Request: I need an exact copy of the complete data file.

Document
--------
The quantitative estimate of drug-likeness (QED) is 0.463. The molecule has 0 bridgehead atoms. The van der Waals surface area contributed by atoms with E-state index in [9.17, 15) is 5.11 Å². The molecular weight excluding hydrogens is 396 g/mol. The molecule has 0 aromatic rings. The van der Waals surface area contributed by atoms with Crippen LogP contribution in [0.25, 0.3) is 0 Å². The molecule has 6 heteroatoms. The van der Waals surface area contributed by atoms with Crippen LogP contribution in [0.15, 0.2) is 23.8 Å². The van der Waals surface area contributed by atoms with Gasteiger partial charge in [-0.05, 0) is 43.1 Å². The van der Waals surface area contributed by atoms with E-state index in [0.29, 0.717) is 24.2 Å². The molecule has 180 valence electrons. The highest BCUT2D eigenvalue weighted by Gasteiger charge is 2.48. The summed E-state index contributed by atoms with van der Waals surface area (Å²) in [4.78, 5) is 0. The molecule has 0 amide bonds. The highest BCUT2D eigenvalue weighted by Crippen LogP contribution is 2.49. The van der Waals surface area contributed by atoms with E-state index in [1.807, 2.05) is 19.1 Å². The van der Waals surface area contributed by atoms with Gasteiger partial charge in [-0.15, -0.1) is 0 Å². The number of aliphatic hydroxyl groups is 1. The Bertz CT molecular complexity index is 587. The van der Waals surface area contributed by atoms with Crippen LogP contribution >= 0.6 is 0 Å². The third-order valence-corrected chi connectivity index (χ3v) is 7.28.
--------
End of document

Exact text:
The quantitative estimate of drug-likeness (QED) is 0.463. The molecule has 0 bridgehead atoms. The van der Waals surface area contributed by atoms with E-state index in [9.17, 15) is 5.11 Å². The molecular weight excluding hydrogens is 396 g/mol. The molecule has 0 aromatic rings. The van der Waals surface area contributed by atoms with Crippen LogP contribution in [0.25, 0.3) is 0 Å². The molecule has 6 heteroatoms. The van der Waals surface area contributed by atoms with Crippen LogP contribution in [0.15, 0.2) is 23.8 Å². The van der Waals surface area contributed by atoms with Gasteiger partial charge in [-0.05, 0) is 43.1 Å². The van der Waals surface area contributed by atoms with E-state index in [0.29, 0.717) is 24.2 Å². The molecule has 180 valence electrons. The highest BCUT2D eigenvalue weighted by Gasteiger charge is 2.48. The summed E-state index contributed by atoms with van der Waals surface area (Å²) in [4.78, 5) is 0. The molecule has 0 amide bonds. The highest BCUT2D eigenvalue weighted by Crippen LogP contribution is 2.49. The van der Waals surface area contributed by atoms with E-state index in [1.807, 2.05) is 19.1 Å². The van der Waals surface area contributed by atoms with Gasteiger partial charge in [-0.15, -0.1) is 0 Å². The number of aliphatic hydroxyl groups is 1. The Bertz CT molecular complexity index is 587. The van der Waals surface area contributed by atoms with Crippen LogP contribution >= 0.6 is 0 Å². The third-order valence-corrected chi connectivity index (χ3v) is 7.28.